311_offshore oil well.
(photo credit: Associated Press)
Although Israel is in an oil-rich region of the world, the topic of mineral
royalties has until recently been mostly theoretical. The Heletz field in the
Negev has been producing a small quantity of oil since the 1950s, and the Yam
Thetis consortium found meaningful amounts of natural gas offshore a few years
ago. Overall, the amount of mineral wealth developed by private companies has
been small. But recent large offshore gas finds by a consortium including major
foreign investors have ignited a broad public discussion and dispute over the
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Israeli law prescribes a comparatively low level of
royalties on mineral finds. It was under this relatively generous regime
that the private companies invested huge sums in far-from-guaranteed hopes of
finding gas or oil. Now the country is considering raising the level of
royalties demanded, and the topic is being discussed by the Sheshinski
The proposal has generated strong, and strongly moralistic,
sentiments on both sides. Some are outraged by the prospect of using state power
to force conditions on foreign investors, while others are outraged by the
comparative pittance for which the government is selling the country’s mineral
wealth to wealthy investors.
Likud MK Carmel Shama expressed the dilemma
in picturesque language: “Some would define us as a banana republic or a
third-world country if we alter the royalties. But there is already third-world
conduct in the clearance sale [prices given] to foreign investors.”
are the economic and ethical considerations in this dilemma? There are really
two distinct questions.
First we have to ask what is the fair and
appropriate policy for managing Israel’s mineral wealth. And to the extent the
current policy differs from the ideal, we have to ask if it is fair to change
the policy after investments have already been made.
The answer to the
first question is that the country should seek the maximum return on its assets,
just as a private investor would. It is true that the government gets income tax
from the profits of the companies, but that income would accrue even if the gas
were privately owned. The appropriate level of royalties depends on many
factors, including the probability originally given for finding gas and the
expense involved in searching and drilling. The greater the risk and expense,
the greater the return deserved by the investors.
Without a detailed
understanding of the geological realities, it is obviously impossible to give a
firm opinion, but the current statutory royalty rate of 12.5 percent of profits
does sound rather low to me. If you had an oil gusher in your backyard, would
you let someone develop it in return for such a small amount?
But for better or
worse, that is the regulatory environment that was in place when the investment
was made. Is it right to change it now? For this question we may distinguish
three levels of commitment.
Making a retroactive charge should be
considered out of the question. Government policy creates an agreement between
the government and citizens; there is no place for retroactive changes except in
the cases of the most egregious oversights. New taxes now on extractions that
already took place would definitely be inappropriate.
The following level
is contractual obligation. Using state power to unilaterally abrogate contracts
is both unfair and also unwise, since it will make investors extremely reluctant
to take risks in the future. What about breaking contracts “contractually,” that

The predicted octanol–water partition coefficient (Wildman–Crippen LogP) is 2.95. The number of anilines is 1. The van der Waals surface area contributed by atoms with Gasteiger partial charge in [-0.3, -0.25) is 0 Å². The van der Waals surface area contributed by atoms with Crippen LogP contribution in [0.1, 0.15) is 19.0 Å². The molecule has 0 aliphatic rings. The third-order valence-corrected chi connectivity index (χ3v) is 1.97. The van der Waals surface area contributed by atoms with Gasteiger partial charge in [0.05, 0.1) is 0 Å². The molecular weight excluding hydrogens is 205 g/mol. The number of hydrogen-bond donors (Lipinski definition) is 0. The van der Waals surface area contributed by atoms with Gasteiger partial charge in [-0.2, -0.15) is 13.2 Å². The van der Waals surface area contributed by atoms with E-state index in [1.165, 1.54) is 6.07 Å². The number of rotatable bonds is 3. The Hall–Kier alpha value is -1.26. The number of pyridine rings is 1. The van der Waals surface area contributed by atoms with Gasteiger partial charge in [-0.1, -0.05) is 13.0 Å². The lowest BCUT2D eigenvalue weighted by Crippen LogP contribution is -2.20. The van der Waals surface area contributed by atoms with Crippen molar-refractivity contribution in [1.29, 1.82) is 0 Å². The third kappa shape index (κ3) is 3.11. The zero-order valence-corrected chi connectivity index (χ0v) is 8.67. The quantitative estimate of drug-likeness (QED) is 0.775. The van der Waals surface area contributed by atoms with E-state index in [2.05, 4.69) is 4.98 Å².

is, incurring whatever fines or penalties the contract itself imposes?
not as serious a problem, because to some extent these penalties are themselves
part of the contract. But even this is generally justified only when there was
some development unforeseen in the original contract. When the State of
Israel gave licenses to the companies looking for gas, it obviously was taking
into account the possibility that large amounts of gas would be found, so
tampering with the contracts would also seem ill-advised.
The final level
is the overall regulatory regime in which business activity takes place. There
is certainly importance to having stable regulations and tax rates to encourage
investment in human and physical capital that will bear fruit in the distant
future. But every country makes changes in tax rates and regulations according
to changing circumstances, and if the changes are not extreme, policy changes
cannot be viewed as “changing the rules of the game.” One of the rules is that a
sovereign state will mold its tax code to suit its changing
Labor MK Shelly Yacimovich, who supports raising the
royalties, said: “The government engages all the time in steps that have
retroactive impacts: It raises and lowers taxes, it cuts child support payments
after people already bore children... It can raise the corporate tax rate, and
then someone who already built a factory may come to object.”
words, an explicitly retroactive policy is against the rules of the game, but
making a forward-looking policy change that has retroactive effects is part of
So it seems to me that making changes in the royalty policy in
a way that is not retroactive, does not go against explicit contracts or
treaties, and is not designed specifically to exploit the recent finds, is
legitimate and quite possibly called for.
Israel will have to adjust to
being a country with mineral wealth. This will obviously require some change in
the regulatory environment, and some of these changes will have retroactive
impacts. Of course, it will be necessary to take into account the desire to have
the image and reality of stable policies, but making a change in the royalty
policy that fulfills these conditions does not make Israel a banana
Asher Meir is research director at the
Business Ethics Center of Jerusalem, an independent institute in the Jerusalem
College of Technology (Machon Lev).